Then [Research In Motion, now BlackBerry (NASDAQ:BBRY)] tried to shut us down. They took us out of [BlackBerry] App World, took away our push notification functionality and sued us for patent infringement. That fundamentally broke our product for everyone on BlackBerry but also for anyone on other platforms talking to anyone on BlackBerry. It killed our growth. It was devastating. We went from being nobody to the top of the world and back.
I said "We can still win this. We just need to figure out how." I knew we needed to add something that would differentiate our user experience, but not kill the simplicity at the core of the experience. We had to add features, but not ruin the core experience. We needed to become a platform--we needed to take a simple messaging app and integrate it into other games and apps, to give you other experiences. Our competition is just figuring that out now.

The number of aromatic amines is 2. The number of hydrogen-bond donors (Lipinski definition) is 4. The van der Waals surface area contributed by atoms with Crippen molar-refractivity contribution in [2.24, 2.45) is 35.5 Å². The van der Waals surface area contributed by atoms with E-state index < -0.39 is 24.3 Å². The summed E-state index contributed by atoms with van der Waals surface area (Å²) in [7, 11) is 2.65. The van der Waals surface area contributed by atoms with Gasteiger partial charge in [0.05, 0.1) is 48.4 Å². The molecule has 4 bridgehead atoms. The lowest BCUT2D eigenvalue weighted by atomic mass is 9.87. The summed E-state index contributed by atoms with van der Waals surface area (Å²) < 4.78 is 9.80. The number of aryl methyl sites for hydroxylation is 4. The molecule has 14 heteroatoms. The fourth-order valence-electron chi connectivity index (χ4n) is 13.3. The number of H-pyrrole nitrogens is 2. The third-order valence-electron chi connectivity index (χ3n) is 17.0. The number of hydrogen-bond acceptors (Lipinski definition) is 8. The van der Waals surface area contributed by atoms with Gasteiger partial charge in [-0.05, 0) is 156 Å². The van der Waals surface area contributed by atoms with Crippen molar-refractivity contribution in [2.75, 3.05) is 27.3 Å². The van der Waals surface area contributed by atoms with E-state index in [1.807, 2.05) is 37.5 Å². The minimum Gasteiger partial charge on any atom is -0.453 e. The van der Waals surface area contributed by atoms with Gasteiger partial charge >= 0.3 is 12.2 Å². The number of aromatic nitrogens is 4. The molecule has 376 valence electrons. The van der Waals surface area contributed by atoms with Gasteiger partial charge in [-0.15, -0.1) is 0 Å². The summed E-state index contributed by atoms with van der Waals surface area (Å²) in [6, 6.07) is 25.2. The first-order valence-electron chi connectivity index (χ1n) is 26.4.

Two years ago, we rolled out our native platform, which allowed you to integrate your native iPhone or Android app into our native app. We wanted to enable simple sharing in mobile apps through the Kik platform. But we realized quickly that the user experience was really awful. I thought "This is crazy. It doesn't work like this on the desktop. We should be able to send you a link so you get the app in one click. We need to make the Web work on mobile."